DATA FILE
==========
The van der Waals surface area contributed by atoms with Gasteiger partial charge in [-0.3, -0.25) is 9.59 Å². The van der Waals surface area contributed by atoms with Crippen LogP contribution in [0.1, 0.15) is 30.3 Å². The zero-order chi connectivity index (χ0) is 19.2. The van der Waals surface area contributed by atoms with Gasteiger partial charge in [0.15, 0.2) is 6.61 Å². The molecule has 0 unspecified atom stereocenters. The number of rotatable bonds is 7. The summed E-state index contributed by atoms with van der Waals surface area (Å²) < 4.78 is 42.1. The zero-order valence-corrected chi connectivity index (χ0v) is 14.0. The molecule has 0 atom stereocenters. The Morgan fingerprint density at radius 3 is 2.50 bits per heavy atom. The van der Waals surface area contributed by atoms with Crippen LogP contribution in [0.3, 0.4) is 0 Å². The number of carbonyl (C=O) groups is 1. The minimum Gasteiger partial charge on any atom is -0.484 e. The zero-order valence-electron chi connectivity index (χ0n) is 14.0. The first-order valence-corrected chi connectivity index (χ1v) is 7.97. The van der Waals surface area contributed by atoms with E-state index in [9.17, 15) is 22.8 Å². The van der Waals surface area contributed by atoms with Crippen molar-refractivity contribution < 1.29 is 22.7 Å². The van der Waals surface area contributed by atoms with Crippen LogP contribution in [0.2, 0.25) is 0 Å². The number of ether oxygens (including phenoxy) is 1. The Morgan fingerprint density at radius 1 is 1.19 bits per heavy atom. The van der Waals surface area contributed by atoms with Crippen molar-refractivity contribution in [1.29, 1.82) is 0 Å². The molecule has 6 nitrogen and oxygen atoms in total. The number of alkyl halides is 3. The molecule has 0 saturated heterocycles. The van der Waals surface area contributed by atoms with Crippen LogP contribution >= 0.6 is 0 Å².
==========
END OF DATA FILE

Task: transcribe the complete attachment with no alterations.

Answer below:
The van der Waals surface area contributed by atoms with Gasteiger partial charge in [-0.3, -0.25) is 9.59 Å². The van der Waals surface area contributed by atoms with Crippen LogP contribution in [0.1, 0.15) is 30.3 Å². The zero-order chi connectivity index (χ0) is 19.2. The van der Waals surface area contributed by atoms with Gasteiger partial charge in [0.15, 0.2) is 6.61 Å². The molecule has 0 unspecified atom stereocenters. The number of rotatable bonds is 7. The summed E-state index contributed by atoms with van der Waals surface area (Å²) < 4.78 is 42.1. The zero-order valence-corrected chi connectivity index (χ0v) is 14.0. The molecule has 0 atom stereocenters. The Morgan fingerprint density at radius 3 is 2.50 bits per heavy atom. The van der Waals surface area contributed by atoms with Crippen LogP contribution in [0.3, 0.4) is 0 Å². The number of carbonyl (C=O) groups is 1. The minimum Gasteiger partial charge on any atom is -0.484 e. The zero-order valence-electron chi connectivity index (χ0n) is 14.0. The first-order valence-corrected chi connectivity index (χ1v) is 7.97. The van der Waals surface area contributed by atoms with E-state index in [9.17, 15) is 22.8 Å². The van der Waals surface area contributed by atoms with Crippen molar-refractivity contribution < 1.29 is 22.7 Å². The van der Waals surface area contributed by atoms with Crippen LogP contribution in [0.2, 0.25) is 0 Å². The number of ether oxygens (including phenoxy) is 1. The Morgan fingerprint density at radius 1 is 1.19 bits per heavy atom. The van der Waals surface area contributed by atoms with Crippen molar-refractivity contribution in [1.29, 1.82) is 0 Å². The molecule has 6 nitrogen and oxygen atoms in total. The number of alkyl halides is 3. The molecule has 0 saturated heterocycles. The van der Waals surface area contributed by atoms with Crippen LogP contribution >= 0.6 is 0 Å².